A wedding that melds love, art and family in one inspired location

When a textile artist marries a video-game producer, chances are the wedding locale will be eye-popping. So when Vanessa Golestaneh discovered that Philadelphia's Pennsylvania Academy of the Fine Arts was available on July 14, the wedding date she and her fiancé, Ömer Baristiran, were considering, she rushed to put down a deposit—even though Ömer hadn't stepped foot inside the building. Her gamble paid off. “Luckily,” says Vanessa, “when he finally got there, he was really happy.”

Under a deep-blue vaulted ceiling painted with silver stars, Vanessa and Ömer, both 28, married on the landing of the museum's grand staircase, in front of a sculpture of a Persian angel—a happy coincidence for the bride, who's of Persian descent. After dinner and cocktails, everyone moved to the columned rotunda for the newlyweds' first dance, a rumba set to Pink Martini's “Amado Mio.” “I had never danced in anything as long as my wedding dress before that night,” says the bride, “but when it came time to do the big moves, like the dips and turns, I just went for it!” The rousing number prompted a lively dance-club ambience that lasted until one in the morning. “Everyone kept saying to the DJ, 'One more song! One more song!'” she says. “People just didn't want to leave—not even my grandmother!” —Yolanda Crous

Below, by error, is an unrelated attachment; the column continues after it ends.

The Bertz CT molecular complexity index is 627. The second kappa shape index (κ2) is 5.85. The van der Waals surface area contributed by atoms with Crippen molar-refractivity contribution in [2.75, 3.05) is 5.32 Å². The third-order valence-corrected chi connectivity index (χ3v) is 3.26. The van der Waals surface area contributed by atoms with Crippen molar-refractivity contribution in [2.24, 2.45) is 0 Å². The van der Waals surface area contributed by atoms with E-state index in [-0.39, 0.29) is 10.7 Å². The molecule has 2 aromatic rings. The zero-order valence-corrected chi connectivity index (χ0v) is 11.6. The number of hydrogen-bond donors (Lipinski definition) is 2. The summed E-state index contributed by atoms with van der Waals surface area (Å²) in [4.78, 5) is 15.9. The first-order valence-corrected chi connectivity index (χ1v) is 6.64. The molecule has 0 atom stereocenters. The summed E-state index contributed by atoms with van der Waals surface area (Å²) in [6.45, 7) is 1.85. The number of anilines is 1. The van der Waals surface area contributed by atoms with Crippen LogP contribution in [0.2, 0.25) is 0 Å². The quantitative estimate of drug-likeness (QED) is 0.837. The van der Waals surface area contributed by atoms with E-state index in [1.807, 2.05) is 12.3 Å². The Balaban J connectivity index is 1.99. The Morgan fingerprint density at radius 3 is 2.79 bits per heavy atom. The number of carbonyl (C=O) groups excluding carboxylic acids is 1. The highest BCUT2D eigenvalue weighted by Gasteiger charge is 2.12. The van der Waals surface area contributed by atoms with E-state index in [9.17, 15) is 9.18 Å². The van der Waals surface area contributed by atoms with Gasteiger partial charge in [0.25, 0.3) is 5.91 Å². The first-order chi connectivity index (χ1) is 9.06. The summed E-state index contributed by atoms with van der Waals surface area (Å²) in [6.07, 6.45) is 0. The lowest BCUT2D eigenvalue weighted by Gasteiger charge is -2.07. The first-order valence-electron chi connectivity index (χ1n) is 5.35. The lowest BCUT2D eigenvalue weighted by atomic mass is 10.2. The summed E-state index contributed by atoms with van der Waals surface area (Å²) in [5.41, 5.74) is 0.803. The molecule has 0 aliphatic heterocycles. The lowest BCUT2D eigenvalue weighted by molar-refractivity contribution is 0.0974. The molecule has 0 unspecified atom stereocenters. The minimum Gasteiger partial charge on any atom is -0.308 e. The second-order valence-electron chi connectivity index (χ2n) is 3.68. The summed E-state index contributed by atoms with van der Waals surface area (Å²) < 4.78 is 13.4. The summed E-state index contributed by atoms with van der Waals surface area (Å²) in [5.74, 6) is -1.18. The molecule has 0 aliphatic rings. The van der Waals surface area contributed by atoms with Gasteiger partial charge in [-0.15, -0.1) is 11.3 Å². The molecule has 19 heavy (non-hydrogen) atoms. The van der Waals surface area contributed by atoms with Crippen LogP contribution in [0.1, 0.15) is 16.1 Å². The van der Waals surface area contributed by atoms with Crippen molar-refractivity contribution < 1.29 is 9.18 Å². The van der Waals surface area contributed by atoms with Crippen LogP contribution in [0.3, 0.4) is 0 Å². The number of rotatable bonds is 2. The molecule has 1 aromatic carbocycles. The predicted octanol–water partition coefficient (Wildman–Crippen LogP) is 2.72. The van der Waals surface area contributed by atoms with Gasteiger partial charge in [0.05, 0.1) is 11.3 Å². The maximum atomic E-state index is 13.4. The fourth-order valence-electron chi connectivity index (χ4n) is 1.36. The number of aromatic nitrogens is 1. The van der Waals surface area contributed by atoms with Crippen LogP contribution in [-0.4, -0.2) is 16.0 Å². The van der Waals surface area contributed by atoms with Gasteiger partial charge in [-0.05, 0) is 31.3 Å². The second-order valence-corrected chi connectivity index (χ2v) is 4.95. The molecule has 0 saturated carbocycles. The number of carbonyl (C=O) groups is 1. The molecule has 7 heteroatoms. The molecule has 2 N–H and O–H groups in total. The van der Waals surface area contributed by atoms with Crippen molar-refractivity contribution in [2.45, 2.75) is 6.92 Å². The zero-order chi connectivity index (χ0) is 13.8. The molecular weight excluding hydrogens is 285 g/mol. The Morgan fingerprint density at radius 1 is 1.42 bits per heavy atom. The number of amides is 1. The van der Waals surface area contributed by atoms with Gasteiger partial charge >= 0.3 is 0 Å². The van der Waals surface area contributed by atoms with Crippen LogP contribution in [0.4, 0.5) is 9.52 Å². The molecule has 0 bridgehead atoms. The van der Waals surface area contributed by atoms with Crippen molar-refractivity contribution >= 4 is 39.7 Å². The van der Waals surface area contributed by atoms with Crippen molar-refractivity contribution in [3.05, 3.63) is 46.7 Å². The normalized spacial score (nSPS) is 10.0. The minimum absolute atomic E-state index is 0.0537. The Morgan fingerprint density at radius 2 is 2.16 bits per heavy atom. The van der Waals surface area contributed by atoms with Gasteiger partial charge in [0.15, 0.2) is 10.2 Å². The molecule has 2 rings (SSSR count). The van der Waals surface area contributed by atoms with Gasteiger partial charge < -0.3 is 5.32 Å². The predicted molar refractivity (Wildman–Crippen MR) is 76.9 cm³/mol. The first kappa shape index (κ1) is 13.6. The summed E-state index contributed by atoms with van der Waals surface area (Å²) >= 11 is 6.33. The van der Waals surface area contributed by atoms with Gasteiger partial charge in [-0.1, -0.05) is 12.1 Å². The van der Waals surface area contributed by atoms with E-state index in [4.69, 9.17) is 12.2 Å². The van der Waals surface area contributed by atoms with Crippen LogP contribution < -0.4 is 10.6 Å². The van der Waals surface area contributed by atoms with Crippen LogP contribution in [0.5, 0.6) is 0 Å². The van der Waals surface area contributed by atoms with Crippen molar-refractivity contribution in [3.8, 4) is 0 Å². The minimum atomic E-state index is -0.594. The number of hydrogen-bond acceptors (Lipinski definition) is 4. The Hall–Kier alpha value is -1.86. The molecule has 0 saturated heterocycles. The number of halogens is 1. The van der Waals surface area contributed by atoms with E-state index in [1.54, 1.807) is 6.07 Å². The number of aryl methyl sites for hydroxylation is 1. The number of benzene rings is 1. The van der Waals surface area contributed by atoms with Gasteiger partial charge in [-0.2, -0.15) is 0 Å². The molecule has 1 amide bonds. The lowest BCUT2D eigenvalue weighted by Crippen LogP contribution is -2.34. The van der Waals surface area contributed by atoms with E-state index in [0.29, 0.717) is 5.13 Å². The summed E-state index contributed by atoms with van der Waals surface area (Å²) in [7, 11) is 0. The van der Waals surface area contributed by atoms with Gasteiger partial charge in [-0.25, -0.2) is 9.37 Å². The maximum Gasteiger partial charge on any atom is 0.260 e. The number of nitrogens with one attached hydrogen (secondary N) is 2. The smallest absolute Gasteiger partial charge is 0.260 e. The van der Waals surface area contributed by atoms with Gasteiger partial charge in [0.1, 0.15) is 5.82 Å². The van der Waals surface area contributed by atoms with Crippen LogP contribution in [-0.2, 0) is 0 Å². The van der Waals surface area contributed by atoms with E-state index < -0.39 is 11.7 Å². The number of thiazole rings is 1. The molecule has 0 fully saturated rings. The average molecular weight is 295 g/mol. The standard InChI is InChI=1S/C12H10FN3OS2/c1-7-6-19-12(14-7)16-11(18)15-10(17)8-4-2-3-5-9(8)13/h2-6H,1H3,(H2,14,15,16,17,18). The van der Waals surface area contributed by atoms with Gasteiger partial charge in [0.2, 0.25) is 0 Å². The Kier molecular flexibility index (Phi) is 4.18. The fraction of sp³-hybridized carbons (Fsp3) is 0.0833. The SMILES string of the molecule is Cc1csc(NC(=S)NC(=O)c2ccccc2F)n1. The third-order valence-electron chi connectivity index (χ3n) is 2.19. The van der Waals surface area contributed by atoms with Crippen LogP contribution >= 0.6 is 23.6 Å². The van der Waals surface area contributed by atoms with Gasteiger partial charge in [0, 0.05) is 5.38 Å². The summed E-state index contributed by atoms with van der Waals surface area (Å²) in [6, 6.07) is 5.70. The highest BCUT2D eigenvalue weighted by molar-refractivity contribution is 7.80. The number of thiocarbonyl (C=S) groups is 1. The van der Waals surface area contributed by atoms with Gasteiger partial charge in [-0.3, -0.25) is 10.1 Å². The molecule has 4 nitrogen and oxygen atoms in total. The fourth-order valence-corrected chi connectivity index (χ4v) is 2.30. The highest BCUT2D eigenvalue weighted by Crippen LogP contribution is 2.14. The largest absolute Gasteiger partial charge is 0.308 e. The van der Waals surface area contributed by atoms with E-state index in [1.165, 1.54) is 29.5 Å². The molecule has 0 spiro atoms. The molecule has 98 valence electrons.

Our Favorite Things

Designing Woman: The bride designed all of the stationery, from the invitations to the place cards.
Family Style: Instead of having bridesmaids and groomsmen, the couple asked their parents and siblings, plus the siblings' spouses, to stand with them on the museum's staircase during the ceremony.
Wrap Artists: To customize the disposable cameras on each table, Vanessa and Ömer covered them with decorative paper and attached a dragonfly-embossed tag that encouraged guests to “Snap a Shot.”
No Cutting In!: The female guests performed a traditional Persian knife dance. “It was so much fun. Even the men were trying to join!” says Vanessa.

The bride carried a bouquet of white lilies and freesia with purple heather; to complement her 1920s-style do, she wore a silk flower in her hair.

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